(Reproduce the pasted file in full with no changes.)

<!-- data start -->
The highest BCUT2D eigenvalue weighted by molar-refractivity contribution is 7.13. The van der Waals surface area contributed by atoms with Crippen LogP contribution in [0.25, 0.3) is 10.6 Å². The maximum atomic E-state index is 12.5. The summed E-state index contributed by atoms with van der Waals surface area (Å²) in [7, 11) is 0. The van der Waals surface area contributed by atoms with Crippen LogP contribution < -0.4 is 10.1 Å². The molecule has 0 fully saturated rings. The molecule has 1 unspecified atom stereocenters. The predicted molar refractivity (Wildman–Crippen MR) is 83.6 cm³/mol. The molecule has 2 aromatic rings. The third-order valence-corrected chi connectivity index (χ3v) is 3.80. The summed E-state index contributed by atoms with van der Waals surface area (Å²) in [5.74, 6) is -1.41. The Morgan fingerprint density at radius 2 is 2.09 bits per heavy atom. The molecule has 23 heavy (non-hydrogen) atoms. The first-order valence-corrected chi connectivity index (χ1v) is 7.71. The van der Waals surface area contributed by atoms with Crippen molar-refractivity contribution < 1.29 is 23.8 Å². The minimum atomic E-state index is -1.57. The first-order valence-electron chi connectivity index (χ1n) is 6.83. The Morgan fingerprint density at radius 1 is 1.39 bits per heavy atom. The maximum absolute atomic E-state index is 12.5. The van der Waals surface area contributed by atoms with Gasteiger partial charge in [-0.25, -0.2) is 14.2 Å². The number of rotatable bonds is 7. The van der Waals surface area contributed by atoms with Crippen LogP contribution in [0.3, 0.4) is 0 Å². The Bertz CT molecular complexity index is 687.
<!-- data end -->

The highest BCUT2D eigenvalue weighted by molar-refractivity contribution is 7.13. The van der Waals surface area contributed by atoms with Crippen LogP contribution in [0.25, 0.3) is 10.6 Å². The maximum atomic E-state index is 12.5. The summed E-state index contributed by atoms with van der Waals surface area (Å²) in [7, 11) is 0. The van der Waals surface area contributed by atoms with Crippen LogP contribution < -0.4 is 10.1 Å². The molecule has 0 fully saturated rings. The molecule has 1 unspecified atom stereocenters. The predicted molar refractivity (Wildman–Crippen MR) is 83.6 cm³/mol. The molecule has 2 aromatic rings. The third-order valence-corrected chi connectivity index (χ3v) is 3.80. The summed E-state index contributed by atoms with van der Waals surface area (Å²) in [5.74, 6) is -1.41. The Morgan fingerprint density at radius 2 is 2.09 bits per heavy atom. The molecule has 23 heavy (non-hydrogen) atoms. The first-order valence-corrected chi connectivity index (χ1v) is 7.71. The van der Waals surface area contributed by atoms with Crippen molar-refractivity contribution < 1.29 is 23.8 Å². The minimum atomic E-state index is -1.57. The first-order valence-electron chi connectivity index (χ1n) is 6.83. The Morgan fingerprint density at radius 1 is 1.39 bits per heavy atom. The maximum absolute atomic E-state index is 12.5. The van der Waals surface area contributed by atoms with Gasteiger partial charge in [-0.25, -0.2) is 14.2 Å². The number of rotatable bonds is 7. The van der Waals surface area contributed by atoms with Crippen LogP contribution in [0.3, 0.4) is 0 Å². The Bertz CT molecular complexity index is 687.